In a decision released June 25, 2012, the Ontario Labour Relations Board (the “Board”) has found that an organizer from the Labourers’ International Union of North America, Ontario Provincial District Council (“LIUNA”) improperly influenced employees of Graham Bros. Construction Limited to sign union membership cards, in breach of the Labour Relations Act, 1995 (the “Act”).
In the Graham Bros. case, LIUNA had a two-tier initiation fee—its normal fee of $850, and a reduced fee of only $50 for employees who joined the union as a result of the certification of Graham Bros. Under Board jurisprudence, unions are entitled to have such a two-tier fee system, but the lower fee must be available not only to employees who sign membership cards during the organizing drive, but also to those who are required to join the union after certification if the drive is successful.
The LIUNA organizer in that case told employees that the union had enough cards signed to be certified, and that if they joined now, they would only have to pay $50, but if they waited and had to join later, they would have to pay the higher initiation fee.
The Board found it a reasonable inference that some of the employees may have signed cards not because they wanted to join the union, but because they wanted to avoid paying the higher amount later to keep their job. As a result, the Board stated that it could not trust the membership evidence filed by the union, and so LIUNA should not be certified on the basis of cards alone, as it otherwise would have been.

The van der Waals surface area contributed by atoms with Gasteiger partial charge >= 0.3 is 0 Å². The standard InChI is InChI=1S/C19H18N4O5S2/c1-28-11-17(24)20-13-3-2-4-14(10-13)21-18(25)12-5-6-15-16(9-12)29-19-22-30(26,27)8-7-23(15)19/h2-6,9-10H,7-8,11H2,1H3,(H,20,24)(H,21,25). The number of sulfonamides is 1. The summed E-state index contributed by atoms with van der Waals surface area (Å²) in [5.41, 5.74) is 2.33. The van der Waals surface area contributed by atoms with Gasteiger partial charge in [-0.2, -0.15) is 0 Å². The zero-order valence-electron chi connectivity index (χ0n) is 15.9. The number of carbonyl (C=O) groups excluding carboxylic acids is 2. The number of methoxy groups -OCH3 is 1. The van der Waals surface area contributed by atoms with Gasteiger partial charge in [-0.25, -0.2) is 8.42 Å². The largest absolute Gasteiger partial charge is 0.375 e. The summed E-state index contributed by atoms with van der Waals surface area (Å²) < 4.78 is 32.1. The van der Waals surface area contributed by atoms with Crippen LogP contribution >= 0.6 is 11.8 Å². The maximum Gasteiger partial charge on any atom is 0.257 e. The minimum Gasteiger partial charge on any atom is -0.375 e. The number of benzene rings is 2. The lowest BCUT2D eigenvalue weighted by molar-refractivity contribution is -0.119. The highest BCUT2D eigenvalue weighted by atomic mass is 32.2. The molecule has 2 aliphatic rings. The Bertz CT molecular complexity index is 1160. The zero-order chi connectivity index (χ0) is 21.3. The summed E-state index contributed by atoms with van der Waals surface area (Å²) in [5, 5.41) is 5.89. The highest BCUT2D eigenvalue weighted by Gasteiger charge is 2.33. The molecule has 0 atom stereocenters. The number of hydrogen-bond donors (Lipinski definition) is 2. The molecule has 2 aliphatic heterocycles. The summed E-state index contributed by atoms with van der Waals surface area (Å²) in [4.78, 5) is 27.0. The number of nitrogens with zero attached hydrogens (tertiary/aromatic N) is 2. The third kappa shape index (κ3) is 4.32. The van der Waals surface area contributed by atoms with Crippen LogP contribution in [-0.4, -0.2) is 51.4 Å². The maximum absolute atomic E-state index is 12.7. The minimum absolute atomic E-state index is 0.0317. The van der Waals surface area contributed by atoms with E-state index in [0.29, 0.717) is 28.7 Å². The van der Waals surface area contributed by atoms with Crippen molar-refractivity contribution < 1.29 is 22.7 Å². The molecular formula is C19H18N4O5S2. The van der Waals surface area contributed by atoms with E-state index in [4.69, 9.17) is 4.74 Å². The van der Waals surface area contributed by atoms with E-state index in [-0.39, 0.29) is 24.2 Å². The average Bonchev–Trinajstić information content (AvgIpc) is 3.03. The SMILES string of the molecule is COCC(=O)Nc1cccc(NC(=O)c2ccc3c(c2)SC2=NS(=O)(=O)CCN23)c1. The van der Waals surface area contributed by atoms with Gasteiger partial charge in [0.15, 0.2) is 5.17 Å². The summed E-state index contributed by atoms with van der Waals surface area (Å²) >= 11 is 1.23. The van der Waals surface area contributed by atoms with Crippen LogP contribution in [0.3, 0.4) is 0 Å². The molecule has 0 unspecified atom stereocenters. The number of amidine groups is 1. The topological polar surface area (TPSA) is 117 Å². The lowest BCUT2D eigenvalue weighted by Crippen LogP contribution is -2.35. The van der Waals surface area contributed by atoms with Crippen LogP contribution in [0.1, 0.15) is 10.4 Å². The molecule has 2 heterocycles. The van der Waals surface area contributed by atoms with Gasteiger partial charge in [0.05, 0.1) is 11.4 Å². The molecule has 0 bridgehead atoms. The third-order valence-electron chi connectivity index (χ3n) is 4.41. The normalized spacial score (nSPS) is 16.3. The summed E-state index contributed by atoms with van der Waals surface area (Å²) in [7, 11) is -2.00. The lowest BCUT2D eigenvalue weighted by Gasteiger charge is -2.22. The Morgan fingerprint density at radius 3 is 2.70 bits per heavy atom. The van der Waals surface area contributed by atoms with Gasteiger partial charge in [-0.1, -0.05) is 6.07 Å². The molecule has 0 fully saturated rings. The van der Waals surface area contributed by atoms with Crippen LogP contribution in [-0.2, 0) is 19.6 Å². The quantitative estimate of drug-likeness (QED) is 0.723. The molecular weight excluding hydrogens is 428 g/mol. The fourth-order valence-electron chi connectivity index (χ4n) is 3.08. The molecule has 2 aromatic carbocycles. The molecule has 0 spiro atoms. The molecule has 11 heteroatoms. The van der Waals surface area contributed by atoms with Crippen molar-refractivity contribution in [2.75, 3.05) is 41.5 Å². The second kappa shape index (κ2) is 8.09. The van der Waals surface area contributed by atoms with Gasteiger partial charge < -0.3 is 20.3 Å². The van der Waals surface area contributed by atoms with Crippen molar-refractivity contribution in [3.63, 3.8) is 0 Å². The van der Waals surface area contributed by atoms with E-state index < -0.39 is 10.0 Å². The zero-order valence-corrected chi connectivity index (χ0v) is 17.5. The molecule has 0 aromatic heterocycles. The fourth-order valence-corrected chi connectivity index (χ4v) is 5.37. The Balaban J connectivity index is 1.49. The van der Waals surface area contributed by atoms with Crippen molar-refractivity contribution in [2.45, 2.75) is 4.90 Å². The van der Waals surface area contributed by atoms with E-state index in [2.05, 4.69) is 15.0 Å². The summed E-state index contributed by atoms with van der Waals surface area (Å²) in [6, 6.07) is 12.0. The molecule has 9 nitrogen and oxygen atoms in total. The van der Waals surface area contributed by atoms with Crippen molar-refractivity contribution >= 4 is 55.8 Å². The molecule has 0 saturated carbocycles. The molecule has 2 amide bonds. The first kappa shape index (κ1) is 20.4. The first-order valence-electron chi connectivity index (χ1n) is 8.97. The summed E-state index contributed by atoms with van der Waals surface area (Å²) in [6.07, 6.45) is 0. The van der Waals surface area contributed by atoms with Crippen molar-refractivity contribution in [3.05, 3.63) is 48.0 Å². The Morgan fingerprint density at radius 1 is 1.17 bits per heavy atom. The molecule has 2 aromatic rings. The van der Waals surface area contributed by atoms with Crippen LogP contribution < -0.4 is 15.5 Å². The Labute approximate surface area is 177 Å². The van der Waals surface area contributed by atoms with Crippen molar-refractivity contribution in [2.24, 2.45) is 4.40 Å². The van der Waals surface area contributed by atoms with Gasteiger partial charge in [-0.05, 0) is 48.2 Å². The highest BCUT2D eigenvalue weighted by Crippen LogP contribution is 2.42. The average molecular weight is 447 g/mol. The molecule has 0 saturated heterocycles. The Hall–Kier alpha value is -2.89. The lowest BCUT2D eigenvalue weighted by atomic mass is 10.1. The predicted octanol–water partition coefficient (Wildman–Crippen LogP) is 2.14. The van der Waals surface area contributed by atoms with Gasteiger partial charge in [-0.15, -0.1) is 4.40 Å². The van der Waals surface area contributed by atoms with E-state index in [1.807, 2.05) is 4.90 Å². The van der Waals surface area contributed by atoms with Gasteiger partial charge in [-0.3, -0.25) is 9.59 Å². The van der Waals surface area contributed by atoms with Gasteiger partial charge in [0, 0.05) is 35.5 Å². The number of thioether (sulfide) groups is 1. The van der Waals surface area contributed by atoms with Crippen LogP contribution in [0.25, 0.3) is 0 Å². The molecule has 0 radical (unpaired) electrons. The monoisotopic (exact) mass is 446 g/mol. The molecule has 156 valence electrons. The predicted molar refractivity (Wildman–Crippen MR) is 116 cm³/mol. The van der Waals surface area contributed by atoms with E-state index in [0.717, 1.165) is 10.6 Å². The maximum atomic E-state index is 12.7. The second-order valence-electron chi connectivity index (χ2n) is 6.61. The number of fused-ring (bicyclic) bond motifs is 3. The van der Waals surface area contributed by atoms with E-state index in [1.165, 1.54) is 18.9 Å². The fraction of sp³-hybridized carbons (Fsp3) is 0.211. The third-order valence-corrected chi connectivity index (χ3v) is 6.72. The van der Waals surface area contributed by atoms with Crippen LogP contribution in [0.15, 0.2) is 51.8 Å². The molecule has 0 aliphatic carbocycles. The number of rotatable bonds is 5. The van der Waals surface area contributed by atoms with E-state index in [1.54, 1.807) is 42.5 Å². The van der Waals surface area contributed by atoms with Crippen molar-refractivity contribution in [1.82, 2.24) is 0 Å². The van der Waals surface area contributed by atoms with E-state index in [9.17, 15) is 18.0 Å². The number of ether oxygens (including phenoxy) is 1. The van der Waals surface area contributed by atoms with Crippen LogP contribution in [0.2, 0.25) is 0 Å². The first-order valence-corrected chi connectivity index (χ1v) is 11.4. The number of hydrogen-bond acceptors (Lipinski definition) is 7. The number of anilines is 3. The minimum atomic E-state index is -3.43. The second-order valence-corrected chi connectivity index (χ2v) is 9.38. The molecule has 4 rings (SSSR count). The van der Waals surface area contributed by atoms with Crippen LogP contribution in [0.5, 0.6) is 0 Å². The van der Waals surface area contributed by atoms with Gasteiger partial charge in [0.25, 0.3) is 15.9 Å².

To remedy the breach, the Board ordered that a notice to employees be posted in the workplace explaining that any construction labourers employed by Graham Bros. at the time of certification would be entitled to join the union and pay an initiation fee of $50 if the union was certified, and setting out the employees’ rights under the Act. The Board ordered that a representation vote be held to determine the true wishes of the employees.